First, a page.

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Pain Viennois

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Pain Viennois are richer breads and pastries. They are developed from methods originally brought over from Austria. You will find this bread throughout France.

The dough is very versatile and can be formed into a variety of shapes and sizes. Make a large round loaf to serve with dinner. Make small cigar shaped loaves to eat as snacks, or fill and take for lunch.

This dough may be used as an alternative to brioche.

The French serve the small loaves as after school snacks. They slice the small loaves length wise and place a thin chocolate bar inside. I have found that Nutella spread also works very well.

This is very wet dough so do not try to knead it by hand. Use a stand mixer to knead the dough, or follow the directions below.

It is best to weigh all of the dry ingredients for this dough.

This Recipe will produce 2 large Pain Viennois or 12 individual rolls.


1 cup plus 2 tablespoons warm milk not hot

1/4 ounce of active dry yeast (do not use the rapid rise yeast)

1 pound 2 ounces of bread flour

4 ounces of unsalted butter, at room temperature

1 1/2 ounces superfine sugar

1/3 ounce salt

2 large eggs


Place the warm milk, sugar, and instant yeast into a large mixing bowl. Stir mixture until dissolved; allow the mixture to rest for 10 minutes.

Next add the flour and salt until combined. Mix the eggs into the dough until a wet, sticky dough forms. The dough will appear to be very wet.

Scrape the dough out of the bowl onto an un-floured surface. Do not add more flour. You will start working the dough by stretching then folding it over onto itself. This traps air in the dough and it will become smooth, supple, and cohesive.

Slide your fingers underneath both sides of your dough.

With your thumbs toward you, raise the dough off of the surface about 12 inches. In one continuous motion, swing the dough down, slapping bottom of the dough onto your work surface. Then swing dough back up and over itself in an arc.  This will trap air in the dough. Set the dough back onto the work surface and repeat the lifting, slapping, and swinging. Using a bench scraper to scrape the work surface as needed. Continue until the dough is soft and supple. It should start to bounce back slightly off of the work surface without sticking when it is ready. This will take about 10 minutes.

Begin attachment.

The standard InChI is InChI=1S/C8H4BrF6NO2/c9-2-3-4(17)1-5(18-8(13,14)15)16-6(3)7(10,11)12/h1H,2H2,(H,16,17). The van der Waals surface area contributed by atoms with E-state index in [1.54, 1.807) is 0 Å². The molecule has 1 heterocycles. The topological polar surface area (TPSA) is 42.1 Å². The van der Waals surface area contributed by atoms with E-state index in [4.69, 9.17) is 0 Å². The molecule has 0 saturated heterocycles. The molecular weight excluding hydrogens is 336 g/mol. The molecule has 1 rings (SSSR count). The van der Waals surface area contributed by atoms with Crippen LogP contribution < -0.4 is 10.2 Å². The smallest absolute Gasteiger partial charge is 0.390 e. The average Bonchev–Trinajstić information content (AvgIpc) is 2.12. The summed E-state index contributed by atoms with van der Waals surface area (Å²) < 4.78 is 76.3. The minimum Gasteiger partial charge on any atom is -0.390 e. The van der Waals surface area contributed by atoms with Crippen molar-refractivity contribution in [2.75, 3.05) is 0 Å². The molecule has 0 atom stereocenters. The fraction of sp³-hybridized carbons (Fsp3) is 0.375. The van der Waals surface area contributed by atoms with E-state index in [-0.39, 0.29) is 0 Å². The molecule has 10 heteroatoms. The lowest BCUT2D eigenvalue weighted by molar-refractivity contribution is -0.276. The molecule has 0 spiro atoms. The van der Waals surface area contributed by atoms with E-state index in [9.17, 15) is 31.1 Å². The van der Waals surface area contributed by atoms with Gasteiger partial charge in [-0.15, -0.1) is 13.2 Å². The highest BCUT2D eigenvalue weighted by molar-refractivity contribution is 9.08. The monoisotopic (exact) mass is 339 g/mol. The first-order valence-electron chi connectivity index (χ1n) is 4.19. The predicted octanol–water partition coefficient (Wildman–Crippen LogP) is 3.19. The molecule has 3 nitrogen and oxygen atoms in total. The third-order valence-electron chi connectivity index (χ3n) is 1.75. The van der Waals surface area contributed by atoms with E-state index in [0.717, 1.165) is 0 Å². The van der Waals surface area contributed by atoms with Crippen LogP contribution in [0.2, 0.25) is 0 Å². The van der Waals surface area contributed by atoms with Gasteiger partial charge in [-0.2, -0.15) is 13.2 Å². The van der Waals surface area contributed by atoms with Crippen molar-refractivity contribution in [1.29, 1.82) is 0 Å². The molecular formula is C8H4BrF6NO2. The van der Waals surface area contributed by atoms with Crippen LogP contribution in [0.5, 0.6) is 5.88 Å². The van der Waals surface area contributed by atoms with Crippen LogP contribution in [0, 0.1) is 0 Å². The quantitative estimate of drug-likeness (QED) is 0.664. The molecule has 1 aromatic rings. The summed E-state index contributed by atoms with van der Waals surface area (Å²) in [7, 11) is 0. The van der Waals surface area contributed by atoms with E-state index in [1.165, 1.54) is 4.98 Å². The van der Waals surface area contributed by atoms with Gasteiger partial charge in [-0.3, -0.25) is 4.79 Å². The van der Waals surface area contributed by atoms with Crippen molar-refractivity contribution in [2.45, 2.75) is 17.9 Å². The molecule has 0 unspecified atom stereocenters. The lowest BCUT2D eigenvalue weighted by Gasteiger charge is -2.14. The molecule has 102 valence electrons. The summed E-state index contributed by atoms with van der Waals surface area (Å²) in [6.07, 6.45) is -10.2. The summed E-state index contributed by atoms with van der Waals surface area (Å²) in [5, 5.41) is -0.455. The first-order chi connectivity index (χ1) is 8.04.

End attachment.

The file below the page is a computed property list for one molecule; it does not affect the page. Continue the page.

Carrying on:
Place your dough onto a lightly floured surface. Form the dough into a ball by the folding edges, into center of the dough. Press down with your thumb, rotating the dough until all edges have been folded over and you have a dough ball.

Turning the dough ball over, place it into a lightly floured bowl. Cover the bowl with a cloth and let rise in a warm, draft free place for about 1 hour or until doubled in size

Once the dough is ready place it on clean very lightly floured surface. Now cut your dough into either 2 large pieces, or 12 small pieces, or 1 large piece, and 6 small pieces.

With the large pieces of dough shape them into a ball and place on a lightly oiled baking sheet. To shape the small pieces, flatten each piece into a rectangle with your hands. Working along the length of the dough; fold 1/3 of the rectangle over to the center of the dough. Repeat with the other side. When both sides are folded, press the dough lightly to create a seam down the center. Now with your hands mold each piece into a cigar shape. Place these rolls onto lightly oiled baking pan.

Brush the Pain Viennois loaves or rolls with an egg wash. With a sharp knife make a few small deep cuts diagonally along the top of each loaf or roll and place in a warm draft free place for 1 hour. Do not cover.

Pre-heat your oven to 425F.

When the Pain Viennois loaves, or rolls are ready, brush with another egg wash.

Place the baking pan in the oven and bake for 10 - 15 minutes for the rolls, 20 – 25 minutes for the loaves. They are ready when the tops are golden/dark brown and sound hollow when tapped.

Remove the Pain Viennois from the oven and place the loaves or roll on a rack to cool.


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